UTC solar water pasteurizer
|Description||Creation of a Solar Water Pasteurizer prototype.|
|Replicated? Was this project made independently by someone other than the authors and without their guidance?|
|Countries of design|
|Estimated cost||MXN $ 1,118|
Background[edit | edit source]
Unsafe drinking water is one of the leading causes of sickness in the world. According to the World Health Organization's 2004 figures, around 1.8 million people die each year from diarrhea. In addition, 88% of these disease cases are caused by unsafe drinking water or a lack of hygiene and sanitation. They also estimate that 35-39% of diarrhea cases could be eliminated simply through water treatment at the household level.
Many people today advocate the use of boiled water for sanitation purposes, however, contrary to popular belief, many of the disease causing agents within water are killed far below the boiling point (100ºC), at about 65ºC. Solar pasteurization works by using energy from the sun to heat water to a high enough temperature, for a long enough time, that it becomes potable. This method is not effective in eliminating solid or inorganic waste from water but will vastly eliminate water-born diseases.
Objective[edit | edit source]
This project is designed to provide a large household or small community with safe drinking water through solar pasteurization. We estimate that in less developed areas, each person needs around 4 gallons of water per day. Our design is intended to be able to meet these needs. The water used in the system will be collected by members of the community from local sources to then be treated for pathogens and bacteria. We aim to create a workable system that is easy to use, durable, and relatively inexpensive.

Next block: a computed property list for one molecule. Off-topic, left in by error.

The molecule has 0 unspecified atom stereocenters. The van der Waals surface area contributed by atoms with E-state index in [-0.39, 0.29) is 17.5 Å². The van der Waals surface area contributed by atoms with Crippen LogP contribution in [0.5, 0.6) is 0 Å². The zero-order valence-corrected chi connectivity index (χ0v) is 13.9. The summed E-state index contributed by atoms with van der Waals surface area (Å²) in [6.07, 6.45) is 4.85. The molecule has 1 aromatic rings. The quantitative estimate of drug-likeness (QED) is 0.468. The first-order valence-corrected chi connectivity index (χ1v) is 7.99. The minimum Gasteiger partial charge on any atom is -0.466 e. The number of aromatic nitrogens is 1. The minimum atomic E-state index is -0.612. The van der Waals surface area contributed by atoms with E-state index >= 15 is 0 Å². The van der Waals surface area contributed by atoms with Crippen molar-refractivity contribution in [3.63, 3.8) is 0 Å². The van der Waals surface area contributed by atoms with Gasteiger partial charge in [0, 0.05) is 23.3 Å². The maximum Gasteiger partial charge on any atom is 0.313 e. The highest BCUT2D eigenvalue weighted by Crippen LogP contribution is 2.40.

Criteria for project success[edit | edit source]
|Criteria||Weight (0-10 highest)|
|Total cost of construction is less than 100 dollars||9|
|System has a buyback time of less than 1 year||8|
|High mobility and ease of transportation||6|
|Uses local resources||6|
|Meets pasteurization temperature requirements||10|
|Easy for the user to maintain and operate||9|
|Meets water demand of a household or small community||8|
|Materials used are non-toxic and will not harm the drinker||10|
Initial Design Plan[edit | edit source]
After much thought, we decided that a wheel barrow would be the most suitable base for our pasteurizer. It is movable, has a built in water trough, and is shallow enough to speed up the water heating process. We are also combining the ideas of cold frame greenhouses and solar cookers to create the frame. The frame will be made of bamboo, a local renewable (and moderately light) material, with reflective siding on the back and sides and transparent plastic on the front.
For better water purification, we are adding a slow sand filter, made of multiple layers of different sized sand, which is effective in eliminating many of the solid contaminants and metals in the water. In addition, a cotton cloth filter will be attached to the exit spout of the pasteurizer for further filtration.